Lord of the Flies Allegory
Terrible occasions have constantly pressed human beings towards either acts of great empathy or even greater contempt. In William Golding’s Lord of the Flies, this humanity is illustrated through his characters. Golding’s book represents his belief that humans are innately wicked. Half the young boys, in an effort to stick onto a complacency, started to develop order. “They obeyed the summons of the conch” (Golding 50). This sign was found by the lead character Ralph and his ally Piggy. This shell single handedly defined society, structure, and inevitably home. Initially, all of the as a group chose to choose a leader. This toy was almost as pleasing as the conch” (Golding 28). This shows how one desires order and structure at first. The obedience needed of them produced stress amongst those who deep down wanted disobedience. It became the catalyst for the battle of excellent vs. evil. Ralph, as elected leader, had actually started constructing huts, assigning fire watch, and gathering fresh water in an effort to preserve the hope of rescue. Jack is already disobedient, appealing the others to stop their work and go searching with him. “You and your blood, Jack Merridew! You and your searching! We might have gone home–” (Golding, 99).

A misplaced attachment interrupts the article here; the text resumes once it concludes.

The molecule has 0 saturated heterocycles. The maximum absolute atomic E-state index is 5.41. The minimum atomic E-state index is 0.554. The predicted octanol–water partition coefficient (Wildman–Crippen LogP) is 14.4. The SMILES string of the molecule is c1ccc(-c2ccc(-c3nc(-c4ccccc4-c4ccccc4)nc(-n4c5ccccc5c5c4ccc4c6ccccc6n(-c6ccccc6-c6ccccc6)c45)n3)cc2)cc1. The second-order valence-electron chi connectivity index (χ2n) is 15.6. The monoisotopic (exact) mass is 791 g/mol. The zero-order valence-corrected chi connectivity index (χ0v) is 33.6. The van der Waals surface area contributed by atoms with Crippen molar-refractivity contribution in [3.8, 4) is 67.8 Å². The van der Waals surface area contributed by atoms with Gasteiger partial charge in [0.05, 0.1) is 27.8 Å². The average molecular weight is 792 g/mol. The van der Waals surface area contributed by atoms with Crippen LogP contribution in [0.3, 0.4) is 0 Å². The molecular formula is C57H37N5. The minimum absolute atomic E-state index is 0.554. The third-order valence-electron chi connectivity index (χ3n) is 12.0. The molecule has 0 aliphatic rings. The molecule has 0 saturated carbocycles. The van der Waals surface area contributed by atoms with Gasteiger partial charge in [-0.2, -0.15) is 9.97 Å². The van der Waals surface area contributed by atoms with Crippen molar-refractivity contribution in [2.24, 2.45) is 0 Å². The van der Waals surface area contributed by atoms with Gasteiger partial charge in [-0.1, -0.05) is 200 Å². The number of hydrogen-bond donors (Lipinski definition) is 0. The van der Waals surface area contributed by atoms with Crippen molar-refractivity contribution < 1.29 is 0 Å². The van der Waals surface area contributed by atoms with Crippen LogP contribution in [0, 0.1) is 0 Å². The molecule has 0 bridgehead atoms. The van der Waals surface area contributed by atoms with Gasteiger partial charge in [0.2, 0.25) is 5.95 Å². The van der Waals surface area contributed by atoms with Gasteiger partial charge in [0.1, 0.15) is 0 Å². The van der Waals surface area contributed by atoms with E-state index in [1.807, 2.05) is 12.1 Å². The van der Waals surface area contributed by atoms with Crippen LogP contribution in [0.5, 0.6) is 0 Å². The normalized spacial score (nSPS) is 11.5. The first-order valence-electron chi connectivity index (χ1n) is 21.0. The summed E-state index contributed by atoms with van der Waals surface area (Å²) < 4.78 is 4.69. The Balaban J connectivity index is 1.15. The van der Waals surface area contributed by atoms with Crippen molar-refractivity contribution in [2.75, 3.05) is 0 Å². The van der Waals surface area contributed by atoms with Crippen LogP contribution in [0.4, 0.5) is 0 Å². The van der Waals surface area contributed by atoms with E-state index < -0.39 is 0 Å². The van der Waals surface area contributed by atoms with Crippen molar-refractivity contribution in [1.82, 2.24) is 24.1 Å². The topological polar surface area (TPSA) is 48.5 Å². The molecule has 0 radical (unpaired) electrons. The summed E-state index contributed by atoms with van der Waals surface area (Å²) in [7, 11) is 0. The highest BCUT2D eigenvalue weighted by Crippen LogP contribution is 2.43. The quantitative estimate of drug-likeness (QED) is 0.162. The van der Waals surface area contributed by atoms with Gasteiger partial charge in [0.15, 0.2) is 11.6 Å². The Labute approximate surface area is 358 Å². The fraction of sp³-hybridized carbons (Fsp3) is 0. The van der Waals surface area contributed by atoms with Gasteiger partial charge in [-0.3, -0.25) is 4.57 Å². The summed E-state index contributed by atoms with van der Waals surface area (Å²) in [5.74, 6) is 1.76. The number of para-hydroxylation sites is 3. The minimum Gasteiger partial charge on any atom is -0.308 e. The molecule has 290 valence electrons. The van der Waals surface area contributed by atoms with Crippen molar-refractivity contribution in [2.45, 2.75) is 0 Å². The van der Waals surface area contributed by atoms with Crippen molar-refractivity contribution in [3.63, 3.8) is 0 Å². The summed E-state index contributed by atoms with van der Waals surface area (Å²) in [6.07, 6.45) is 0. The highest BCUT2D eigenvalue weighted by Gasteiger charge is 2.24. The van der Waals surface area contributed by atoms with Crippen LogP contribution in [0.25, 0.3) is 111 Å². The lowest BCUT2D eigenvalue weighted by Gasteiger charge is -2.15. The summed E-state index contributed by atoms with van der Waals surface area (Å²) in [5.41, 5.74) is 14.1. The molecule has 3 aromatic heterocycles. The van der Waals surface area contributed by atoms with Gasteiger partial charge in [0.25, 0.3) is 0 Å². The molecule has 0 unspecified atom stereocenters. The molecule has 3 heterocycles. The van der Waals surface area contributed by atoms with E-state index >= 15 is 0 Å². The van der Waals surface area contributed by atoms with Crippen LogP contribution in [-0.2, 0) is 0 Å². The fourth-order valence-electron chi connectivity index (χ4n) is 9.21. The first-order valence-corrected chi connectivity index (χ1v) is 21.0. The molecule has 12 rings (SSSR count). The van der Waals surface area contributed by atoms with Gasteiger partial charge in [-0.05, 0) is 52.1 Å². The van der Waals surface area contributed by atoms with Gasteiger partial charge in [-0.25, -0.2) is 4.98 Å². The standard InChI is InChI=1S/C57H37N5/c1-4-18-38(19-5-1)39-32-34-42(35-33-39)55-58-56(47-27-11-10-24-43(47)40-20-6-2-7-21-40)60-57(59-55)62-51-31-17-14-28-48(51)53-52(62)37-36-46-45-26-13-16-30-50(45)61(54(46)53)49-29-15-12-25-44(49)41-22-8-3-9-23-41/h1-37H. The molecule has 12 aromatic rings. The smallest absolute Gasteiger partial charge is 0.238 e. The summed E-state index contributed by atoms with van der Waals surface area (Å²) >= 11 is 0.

Ralph loses his precious sense of hope when Jack, while hunting, lets the signal fire burn out and a ship goes by. This further divides the group into the structured society under Ralph versus the blood thirsty anarchist of Jack. It is clear now that their concerns are not the very same. Temptation makes the most faithful of humans disobey. Tension is replaced by hatred as Jacks thirst for power rose. Jack enjoys in the acknowledgment thrust upon him for having supplied food to the group. It is this power that allows Jack to gain fans and additional embolden his behavior.
While hunting, the boys begin to desensitize themselves to violence and death as evidence by their chanting, “Kill the pig. Cut her throat. Spill her blood” (Golding 96). All chaos breaks loose as Jacks group of barbarians eliminate Piggy and shatter the conch shell. Now there were no guidelines, and everyone was letting their inner beast come out. “You knew, didn’t you? I belong to you” (Golding 206). It has been proven throughout time by mans continued efforts to explain life and death, right and incorrect, through using laws, violence, and faith. Lord of the Flies is an idea provoking book that’s allegory is that human beings are innately evil.